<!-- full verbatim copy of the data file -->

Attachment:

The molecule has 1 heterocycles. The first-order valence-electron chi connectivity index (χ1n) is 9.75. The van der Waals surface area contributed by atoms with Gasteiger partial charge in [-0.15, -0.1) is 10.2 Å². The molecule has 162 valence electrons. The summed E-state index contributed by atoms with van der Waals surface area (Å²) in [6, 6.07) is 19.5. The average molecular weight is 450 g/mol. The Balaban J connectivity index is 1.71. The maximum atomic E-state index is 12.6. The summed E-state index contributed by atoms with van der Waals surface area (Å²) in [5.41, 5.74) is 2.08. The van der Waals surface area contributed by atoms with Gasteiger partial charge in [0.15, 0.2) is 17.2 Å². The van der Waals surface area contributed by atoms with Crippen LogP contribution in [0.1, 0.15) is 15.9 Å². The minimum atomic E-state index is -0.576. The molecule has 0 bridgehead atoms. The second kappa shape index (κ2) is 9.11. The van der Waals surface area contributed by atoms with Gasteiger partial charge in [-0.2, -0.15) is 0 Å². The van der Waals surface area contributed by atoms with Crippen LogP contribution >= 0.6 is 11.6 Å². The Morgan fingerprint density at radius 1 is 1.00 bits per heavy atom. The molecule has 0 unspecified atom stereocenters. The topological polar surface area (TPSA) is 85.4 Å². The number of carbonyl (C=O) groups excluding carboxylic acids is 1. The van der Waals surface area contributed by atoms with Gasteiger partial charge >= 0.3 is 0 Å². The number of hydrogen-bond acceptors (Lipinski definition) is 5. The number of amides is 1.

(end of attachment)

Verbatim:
The molecule has 1 heterocycles. The first-order valence-electron chi connectivity index (χ1n) is 9.75. The van der Waals surface area contributed by atoms with Gasteiger partial charge in [-0.15, -0.1) is 10.2 Å². The molecule has 162 valence electrons. The summed E-state index contributed by atoms with van der Waals surface area (Å²) in [6, 6.07) is 19.5. The average molecular weight is 450 g/mol. The Balaban J connectivity index is 1.71. The maximum atomic E-state index is 12.6. The summed E-state index contributed by atoms with van der Waals surface area (Å²) in [5.41, 5.74) is 2.08. The van der Waals surface area contributed by atoms with Gasteiger partial charge in [0.15, 0.2) is 17.2 Å². The van der Waals surface area contributed by atoms with Crippen LogP contribution in [0.1, 0.15) is 15.9 Å². The minimum atomic E-state index is -0.576. The molecule has 0 bridgehead atoms. The second kappa shape index (κ2) is 9.11. The van der Waals surface area contributed by atoms with Gasteiger partial charge in [-0.2, -0.15) is 0 Å². The van der Waals surface area contributed by atoms with Crippen LogP contribution >= 0.6 is 11.6 Å². The Morgan fingerprint density at radius 1 is 1.00 bits per heavy atom. The molecule has 0 unspecified atom stereocenters. The topological polar surface area (TPSA) is 85.4 Å². The number of carbonyl (C=O) groups excluding carboxylic acids is 1. The van der Waals surface area contributed by atoms with Gasteiger partial charge >= 0.3 is 0 Å². The number of hydrogen-bond acceptors (Lipinski definition) is 5. The number of amides is 1.